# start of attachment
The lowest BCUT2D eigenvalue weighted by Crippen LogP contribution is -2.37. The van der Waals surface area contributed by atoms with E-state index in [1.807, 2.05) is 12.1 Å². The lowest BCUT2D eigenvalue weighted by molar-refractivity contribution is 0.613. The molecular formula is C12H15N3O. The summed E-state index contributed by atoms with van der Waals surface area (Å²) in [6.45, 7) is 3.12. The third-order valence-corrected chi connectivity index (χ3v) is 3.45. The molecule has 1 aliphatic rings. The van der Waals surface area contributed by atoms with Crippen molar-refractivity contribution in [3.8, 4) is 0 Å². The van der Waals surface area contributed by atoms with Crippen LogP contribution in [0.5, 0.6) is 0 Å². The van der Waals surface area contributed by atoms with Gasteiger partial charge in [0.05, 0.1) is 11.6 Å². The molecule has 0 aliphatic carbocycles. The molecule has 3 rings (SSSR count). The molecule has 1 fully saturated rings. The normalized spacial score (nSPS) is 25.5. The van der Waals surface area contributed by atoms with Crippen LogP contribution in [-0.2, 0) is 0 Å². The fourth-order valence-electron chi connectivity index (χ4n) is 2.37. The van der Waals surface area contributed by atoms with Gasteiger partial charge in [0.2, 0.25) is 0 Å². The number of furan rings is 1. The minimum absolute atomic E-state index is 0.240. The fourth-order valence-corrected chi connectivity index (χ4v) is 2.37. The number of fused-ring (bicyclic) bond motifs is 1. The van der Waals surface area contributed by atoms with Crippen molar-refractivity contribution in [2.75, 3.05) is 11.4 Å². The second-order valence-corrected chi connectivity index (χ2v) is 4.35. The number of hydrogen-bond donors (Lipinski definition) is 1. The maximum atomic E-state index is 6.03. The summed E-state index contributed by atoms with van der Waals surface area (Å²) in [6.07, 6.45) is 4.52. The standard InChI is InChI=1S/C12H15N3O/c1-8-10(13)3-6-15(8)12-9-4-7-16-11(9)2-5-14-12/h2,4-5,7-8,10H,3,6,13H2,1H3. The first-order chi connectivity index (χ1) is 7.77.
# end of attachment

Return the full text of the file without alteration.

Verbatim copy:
The lowest BCUT2D eigenvalue weighted by Crippen LogP contribution is -2.37. The van der Waals surface area contributed by atoms with E-state index in [1.807, 2.05) is 12.1 Å². The lowest BCUT2D eigenvalue weighted by molar-refractivity contribution is 0.613. The molecular formula is C12H15N3O. The summed E-state index contributed by atoms with van der Waals surface area (Å²) in [6.45, 7) is 3.12. The third-order valence-corrected chi connectivity index (χ3v) is 3.45. The molecule has 1 aliphatic rings. The van der Waals surface area contributed by atoms with Crippen molar-refractivity contribution in [3.8, 4) is 0 Å². The van der Waals surface area contributed by atoms with Crippen LogP contribution in [0.5, 0.6) is 0 Å². The van der Waals surface area contributed by atoms with Gasteiger partial charge in [0.05, 0.1) is 11.6 Å². The molecule has 0 aliphatic carbocycles. The molecule has 3 rings (SSSR count). The molecule has 1 fully saturated rings. The normalized spacial score (nSPS) is 25.5. The van der Waals surface area contributed by atoms with Crippen LogP contribution in [-0.2, 0) is 0 Å². The fourth-order valence-electron chi connectivity index (χ4n) is 2.37. The van der Waals surface area contributed by atoms with Gasteiger partial charge in [0.2, 0.25) is 0 Å². The number of furan rings is 1. The minimum absolute atomic E-state index is 0.240. The fourth-order valence-corrected chi connectivity index (χ4v) is 2.37. The number of fused-ring (bicyclic) bond motifs is 1. The van der Waals surface area contributed by atoms with Crippen molar-refractivity contribution in [2.75, 3.05) is 11.4 Å². The second-order valence-corrected chi connectivity index (χ2v) is 4.35. The number of hydrogen-bond donors (Lipinski definition) is 1. The maximum atomic E-state index is 6.03. The summed E-state index contributed by atoms with van der Waals surface area (Å²) in [6.07, 6.45) is 4.52. The standard InChI is InChI=1S/C12H15N3O/c1-8-10(13)3-6-15(8)12-9-4-7-16-11(9)2-5-14-12/h2,4-5,7-8,10H,3,6,13H2,1H3. The first-order chi connectivity index (χ1) is 7.77.